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Ontario permits larger payments to parents of a child, updates rules for wills

May 28, 2021

Ontario permits larger payments to parents of a child, updates rules for wills

On April 19, 2021, Ontario Bill 245, the Accelerating Access to Justice Act, 2021, received royal assent. Bill 245 introduces certain reforms intended to improve access to justice. Among these reforms, are certain amendment to the Succession Law Reform Act (SLRA) and the Children’s Law Reform Act (CLRA). A number of key changes to these statutes have been summarized below.

Payments to the parent of a child

Bill 245 increases the amount that can be paid directly to the parent or custodian of the child from $10,000 to $35,000.   For amounts greater than $35,000, the parent or custodian is required to obtain a court order appointing them as their child’s guardian of property or the funds will be paid into court, to be given to the child at age 18. 

Also, amounts owed to a child now expressly include money payable under a judgement or court order, which was previously excluded from the application of that subsection, and money payable on intestacy (i.e., all or part of an estate that is not covered by a will).

This change is effective immediately.

Changes respecting wills in Ontario

Remote witnessing of wills

In light of the COVID-19 pandemic, Ontario permitted temporary virtual witnessing of wills and powers of attorney to maintain safe social distancing. Bill 245 now permits permanent virtual witnessing of wills and powers of attorney, where at least one witness is a licensed paralegal or lawyer in Ontario, for a will made on and after April 7, 2020.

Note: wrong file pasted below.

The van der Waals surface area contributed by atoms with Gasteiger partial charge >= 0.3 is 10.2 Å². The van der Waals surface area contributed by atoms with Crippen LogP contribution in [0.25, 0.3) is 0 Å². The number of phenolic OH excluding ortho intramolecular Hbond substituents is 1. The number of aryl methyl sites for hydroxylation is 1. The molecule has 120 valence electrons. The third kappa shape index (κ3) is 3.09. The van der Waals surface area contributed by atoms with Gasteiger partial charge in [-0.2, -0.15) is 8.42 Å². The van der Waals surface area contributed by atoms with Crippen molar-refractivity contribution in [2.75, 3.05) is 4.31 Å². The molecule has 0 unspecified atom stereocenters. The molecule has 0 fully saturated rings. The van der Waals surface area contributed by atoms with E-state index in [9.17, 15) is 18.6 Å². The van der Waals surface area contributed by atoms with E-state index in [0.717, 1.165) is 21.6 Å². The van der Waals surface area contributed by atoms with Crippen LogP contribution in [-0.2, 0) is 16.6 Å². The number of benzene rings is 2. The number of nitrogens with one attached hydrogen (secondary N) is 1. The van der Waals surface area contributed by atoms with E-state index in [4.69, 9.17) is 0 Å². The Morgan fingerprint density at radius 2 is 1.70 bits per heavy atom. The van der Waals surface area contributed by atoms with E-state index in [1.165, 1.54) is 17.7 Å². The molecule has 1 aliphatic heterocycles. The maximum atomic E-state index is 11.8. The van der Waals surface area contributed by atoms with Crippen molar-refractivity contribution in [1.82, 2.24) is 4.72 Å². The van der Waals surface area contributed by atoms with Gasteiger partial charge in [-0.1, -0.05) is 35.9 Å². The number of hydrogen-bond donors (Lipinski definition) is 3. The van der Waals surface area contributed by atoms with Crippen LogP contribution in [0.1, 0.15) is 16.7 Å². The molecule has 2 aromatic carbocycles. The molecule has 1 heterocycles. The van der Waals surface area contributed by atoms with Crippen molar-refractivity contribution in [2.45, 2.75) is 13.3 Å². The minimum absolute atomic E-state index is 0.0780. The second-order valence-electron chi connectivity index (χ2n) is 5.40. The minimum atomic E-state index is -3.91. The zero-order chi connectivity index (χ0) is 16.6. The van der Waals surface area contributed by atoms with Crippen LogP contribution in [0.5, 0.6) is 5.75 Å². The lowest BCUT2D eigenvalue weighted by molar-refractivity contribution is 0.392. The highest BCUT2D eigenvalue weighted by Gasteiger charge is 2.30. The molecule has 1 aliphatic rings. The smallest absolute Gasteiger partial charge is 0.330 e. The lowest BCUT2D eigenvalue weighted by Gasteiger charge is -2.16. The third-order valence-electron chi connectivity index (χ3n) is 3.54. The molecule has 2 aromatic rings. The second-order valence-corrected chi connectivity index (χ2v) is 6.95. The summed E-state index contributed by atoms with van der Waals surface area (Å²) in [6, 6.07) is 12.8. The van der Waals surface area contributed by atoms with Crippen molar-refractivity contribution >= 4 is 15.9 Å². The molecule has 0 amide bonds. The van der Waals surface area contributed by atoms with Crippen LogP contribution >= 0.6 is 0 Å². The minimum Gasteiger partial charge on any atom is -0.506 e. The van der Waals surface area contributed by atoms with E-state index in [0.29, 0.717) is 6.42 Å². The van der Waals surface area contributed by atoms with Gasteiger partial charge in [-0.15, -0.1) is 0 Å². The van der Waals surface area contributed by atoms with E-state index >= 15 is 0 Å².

Courts can validate technically invalid wills

A new section 21.1 has been added to the SLRA to provide the Superior Court of Justice authority to, on application, make an order validating a technically invalid will, which is a document or writing that was not properly executed or made under the SLRA. This is available only where the court is satisfied that the document or writing sets out the intentions of a deceased, or an intention of the deceased to revoke, alter, or revive a will of the deceased. This provision comes into effect upon proclamation, which will be no earlier than January 1, 2022.

New marriage no longer automatically revokes an existing will

Bill 245 provides that a will is no longer automatically revoked by a subsequent marriage of the testator. This provision comes into effect upon proclamation, which will be no earlier than January 1, 2022.

Gifts to separated spouses in a will are cancelled

Bill 245 provides that any gifts to a separated spouse in a will or appointments of a separated spouse in a will are cancelled.  Previously, this rule only applied to divorced spouses.  This provision comes into effect upon proclamation, which will be no earlier than January 1, 2022.

 

Conclusion

Bill 245 amounts to a modernization of a number of features relating to payments to children and wills in Ontario, among other things.  In particular, the increase in the threshold for amounts that can be paid to the parents of a child will be of assistance to administrators of pension and benefit plans who are required to pay death benefits to children in Ontario.

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